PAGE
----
• Supports async code out of the box: built-in async support makes it easy to build scalable and high-performance applications.
  • Fewer bugs: allows for a reduction of about 40% of developer-induced errors.
  • Robust: has automatic interactive documentation.


  • Limited community and ecosystem: FastAPI is a relatively new framework, so its community and ecosystem are still developing.
  • Requires Python 3.7 or later.
  • Limited built-in functionality: the focus on performance means that it may not have as much built-in functionality as other frameworks.
  • Is not well-optimized for running ML models.
  • Struggles with handling multiple ML requests simultaneously.

TensorFlow Serving

TensorFlow Serving is an open-source serving system for machine learning models developed by Google. It is designed to serve machine learning models in production environments, allowing them to be easily deployed and scaled.


  • High-performance serving: the framework is optimized for serving machine learning models in production environments, with high performance and low latency.
  • Flexible deployment options: supports a wide range of deployment options, including serving models as a REST API or gRPC service.
  • Built-in model management and versioning: includes built-in model management and versioning, making it easy to manage and deploy different versions of your models.
  • Integration with TensorFlow: integrates seamlessly with TensorFlow, making it easy to serve TensorFlow models in production environments.


  • High performance and low latency: TensorFlow Serving's performance is optimized for serving machine learning models in production environments, with low latency and high results.
  • Flexible deployment options: TensorFlow Serving supports a wide range of deployment options, making it easy to integrate with existing systems.
  • Built-in model management and versioning: TensorFlow Serving's built-in model management and versioning make it easy to manage and deploy different versions of your models.
  • Seamless Library Management: you can access domain-specific application packages that extend TensorFlow and look through libraries to build complex models or methodologies.
  • Scalability.


  • Limited to serving machine learning models: TensorFlow Serving is designed specifically for serving machine learning models, so it may not be suitable for other types of applications.
  • Requires more setup and configuration than other frameworks: TensorFlow Serving requires more setup and configuration than other frameworks, which may make it less suitable for small-scale applications.
  • Focused on serving only TensorFlow models.

Preparing your models

Prior to serving your ML model as an API, you will need to ensure that it's trained, tested, and ready to use. This process includes training your model on a suitable dataset, evaluating the performance, and saving it in the right format. So, in this section, we'll take a closer look at those steps and provide some tips for preparing your model for deployment:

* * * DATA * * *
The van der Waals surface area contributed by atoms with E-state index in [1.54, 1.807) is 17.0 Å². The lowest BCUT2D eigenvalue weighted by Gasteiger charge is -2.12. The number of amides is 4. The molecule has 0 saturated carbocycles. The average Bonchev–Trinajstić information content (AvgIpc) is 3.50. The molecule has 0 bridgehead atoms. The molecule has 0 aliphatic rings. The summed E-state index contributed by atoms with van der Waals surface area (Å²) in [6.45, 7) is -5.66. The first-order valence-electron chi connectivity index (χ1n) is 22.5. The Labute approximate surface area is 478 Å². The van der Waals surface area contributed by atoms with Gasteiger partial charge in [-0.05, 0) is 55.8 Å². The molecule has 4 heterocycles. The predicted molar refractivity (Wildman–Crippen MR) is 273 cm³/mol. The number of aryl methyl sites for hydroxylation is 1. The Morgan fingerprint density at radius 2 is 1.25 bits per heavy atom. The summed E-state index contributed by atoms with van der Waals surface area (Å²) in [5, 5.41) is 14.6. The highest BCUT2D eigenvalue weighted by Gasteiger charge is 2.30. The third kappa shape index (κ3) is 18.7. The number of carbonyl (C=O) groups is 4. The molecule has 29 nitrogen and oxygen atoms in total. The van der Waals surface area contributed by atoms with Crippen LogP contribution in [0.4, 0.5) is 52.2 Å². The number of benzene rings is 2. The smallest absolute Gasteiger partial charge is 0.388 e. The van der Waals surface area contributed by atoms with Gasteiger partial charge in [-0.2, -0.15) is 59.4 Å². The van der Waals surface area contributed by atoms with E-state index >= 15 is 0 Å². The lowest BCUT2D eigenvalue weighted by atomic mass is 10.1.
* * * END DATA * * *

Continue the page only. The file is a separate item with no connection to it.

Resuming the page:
1. Train and test your model: Before serving your model, you will need to train and test it on a suitable dataset. This includes choosing a suitable ML algorithm, selecting appropriate features, and tuning hyperparameters. Once the model is trained, you'll need to evaluate the performance on a test dataset, which will allow you to ensure that the model is accurate and reliable.

  2. Save your model in a compatible format: After your model is trained and tested, you can save it in a format that can be loaded by your chosen framework. This may involve converting your model to a specific file format. For example, the SavedModel format is required for TensorFlow models and the ONNX format for models that can be used with FastAPI.

  3. Prepare any necessary pre-processing and post-processing steps: Depending on your particular case, you may need to perform additional pre-processing or post-processing steps on your input or output data. For example, you may need to normalize input data or convert output probabilities to class labels.

  4. Test your model in the chosen framework: Before deploying the model, the step of testing it on the chosen framework is a must. This will allow you to ensure that everything loads and works properly and that your model can make accurate predictions. In a few minutes, we will explain this aspect in more detail.

By following these steps, you can ensure that your model is ready to serve as an API and that it will work reliably in a production environment.

Defining your API endpoints

An API endpoint is a URL that your application uses to access your model. Basically, it is the code that allows two software programs to communicate with each other. This works by the following principle: when a user sends a request to your API endpoint, the server processes the request and sends the response back to the client.


Along with outlining the details of your input and output parameters, it may be necessary to indicate any authentication or security protocols that your API requires. This could involve a requirement for a valid API key or OAuth token to gain access to your API.

Testing your API